It has not gone unnoticed that Hillary Clinton is reaching out to independents and any “thoughtful Republican.” How could the presumptive Democratic presidential nominee enhance her chances?
First, she should empathize with them. These are people in the party of Lincoln who’ve seen their party hijacked by a policy ignoramus who is also a xenophobe, nativist, protectionist and isolationist. She should commend such voters on their refusal to succumb to pure partisanship and ask them to do what they may never have done before, namely vote for a Democrat for president. She can recognize that many Republicans do not want Trump to be the face of their party.
Second, she should draw a contrast with Trump by explicitly saying she wants to unify the country, work together where the parties agree and treat adversaries with respect. She can point to her Senate career as evidence that she won the respect of Republicans. She can acknowledge that President Barack Obama’s relationship with Congress (both Democrats and Republicans, truthfully) was poor. And as President Obama has done, she can commend President George W. Bush’s work in trying to eradicate AIDS.
Third, she can assure Republicans what she will not do. She won’t start a trade war with China, pull back from NATO, give Japan and South Korea nukes, offend Sunni Arab allies, or order the military to commit war crimes. She knows enough not to suggest we try to get a “discount” on our debt. She could even be more explicit: She’s not going to blunder into a nuclear war.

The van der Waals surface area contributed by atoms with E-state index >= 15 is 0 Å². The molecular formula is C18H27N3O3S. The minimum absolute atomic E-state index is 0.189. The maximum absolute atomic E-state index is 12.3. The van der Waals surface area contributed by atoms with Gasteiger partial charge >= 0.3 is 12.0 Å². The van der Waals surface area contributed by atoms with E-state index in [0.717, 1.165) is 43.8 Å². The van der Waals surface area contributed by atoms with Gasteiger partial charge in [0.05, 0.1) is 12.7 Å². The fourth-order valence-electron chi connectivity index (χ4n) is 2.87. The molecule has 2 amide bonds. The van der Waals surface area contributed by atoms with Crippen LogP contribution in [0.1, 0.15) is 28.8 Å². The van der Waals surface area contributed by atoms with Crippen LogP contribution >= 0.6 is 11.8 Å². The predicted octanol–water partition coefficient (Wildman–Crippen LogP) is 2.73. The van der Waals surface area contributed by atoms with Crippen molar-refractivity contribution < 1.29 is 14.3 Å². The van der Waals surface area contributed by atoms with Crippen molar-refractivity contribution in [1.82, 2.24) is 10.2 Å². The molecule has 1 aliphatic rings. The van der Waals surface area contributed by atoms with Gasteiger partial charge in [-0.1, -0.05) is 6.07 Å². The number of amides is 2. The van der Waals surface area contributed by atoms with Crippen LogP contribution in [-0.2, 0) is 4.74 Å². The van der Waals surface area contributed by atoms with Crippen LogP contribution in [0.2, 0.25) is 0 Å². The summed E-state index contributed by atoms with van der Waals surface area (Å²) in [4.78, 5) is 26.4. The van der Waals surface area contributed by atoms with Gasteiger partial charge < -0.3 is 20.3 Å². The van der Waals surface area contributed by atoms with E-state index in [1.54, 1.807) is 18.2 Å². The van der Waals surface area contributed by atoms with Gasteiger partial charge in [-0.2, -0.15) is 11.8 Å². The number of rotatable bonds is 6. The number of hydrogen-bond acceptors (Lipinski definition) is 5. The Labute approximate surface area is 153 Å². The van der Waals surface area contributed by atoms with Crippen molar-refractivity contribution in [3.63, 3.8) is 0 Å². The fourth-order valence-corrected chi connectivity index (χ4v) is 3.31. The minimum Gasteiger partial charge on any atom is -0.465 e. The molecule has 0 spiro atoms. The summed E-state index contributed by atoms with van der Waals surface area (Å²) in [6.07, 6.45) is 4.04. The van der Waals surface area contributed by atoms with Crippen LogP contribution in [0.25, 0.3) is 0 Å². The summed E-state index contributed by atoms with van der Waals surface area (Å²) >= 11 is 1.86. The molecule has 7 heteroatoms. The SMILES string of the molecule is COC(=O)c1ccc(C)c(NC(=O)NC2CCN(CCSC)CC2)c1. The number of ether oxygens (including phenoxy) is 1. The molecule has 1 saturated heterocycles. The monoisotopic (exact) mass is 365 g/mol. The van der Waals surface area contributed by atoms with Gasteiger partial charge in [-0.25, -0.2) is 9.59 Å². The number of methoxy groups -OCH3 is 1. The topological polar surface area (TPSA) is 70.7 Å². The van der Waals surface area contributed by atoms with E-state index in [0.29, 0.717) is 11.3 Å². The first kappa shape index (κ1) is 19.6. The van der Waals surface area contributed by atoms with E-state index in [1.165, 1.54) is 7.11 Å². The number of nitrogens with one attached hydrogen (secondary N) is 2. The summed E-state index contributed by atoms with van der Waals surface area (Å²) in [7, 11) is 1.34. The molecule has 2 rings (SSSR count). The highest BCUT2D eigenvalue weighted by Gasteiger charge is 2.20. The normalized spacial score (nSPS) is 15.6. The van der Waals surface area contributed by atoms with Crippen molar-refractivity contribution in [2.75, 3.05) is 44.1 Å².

Fourth, there is plenty to agree upon in the area of national security. She can remind them that she believes in U.S. leadership in the world, wants to bolster alliances, knows we need to get the relationship with Israel back on track and favors a policy to check Iranian aggression. She needn’t overdo it (since there are real differences with some Republicans on, for example, military spending), but once Sen. Bernie Sanders is out of the way, she surely can let the cat out of the bag: She’s much more of a hawk than President Barack Obama and Donald Trump.
Fifth, she can pick a domestic issue or two — Speaker of the House Paul Ryan’s anti-poverty agenda would be ideal — where she thinks there is some common ground with Republicans.
Sixth, she should not be shy about identifying Republicans or former military figures respected by conservatives whom she would put in high-level positions. Instead of promising gender equality in her cabinet she might want to promise to put one or more Republicans (or former Republicans) in top positions.
In sum, there are many P.J. O’Rourkes who think: “She’s wrong about absolutely everything, but she’s wrong within normal parameters.”
There are even Republicans who think she is wrong merely about most things. It should not be that hard to convince some #NeverTrump voters that they have a mutual goal in preventing the worst of what Trump brings (isolationism, xenophobia, threats of violence, pathological conspiracy mongering) from sullying the presidency.
Clinton, of course, is not going to get a majority or even a quarter of GOP votes. However, she might get more Republican voters than Trump gets African American or Hispanic voters. Even if she convinces a slightly larger group of Republicans to leave the top of the ticket blank she’ll have accomplished a great deal. If she wins, there will be fights galore on policy issues and raucous elections in 2018 and 2020. But it will all be within normal parameters and without the dark, ugly cloud of Trumpism hanging over both sides.
Jennifer Rubin writes The Right Turn blog for The Washington Post.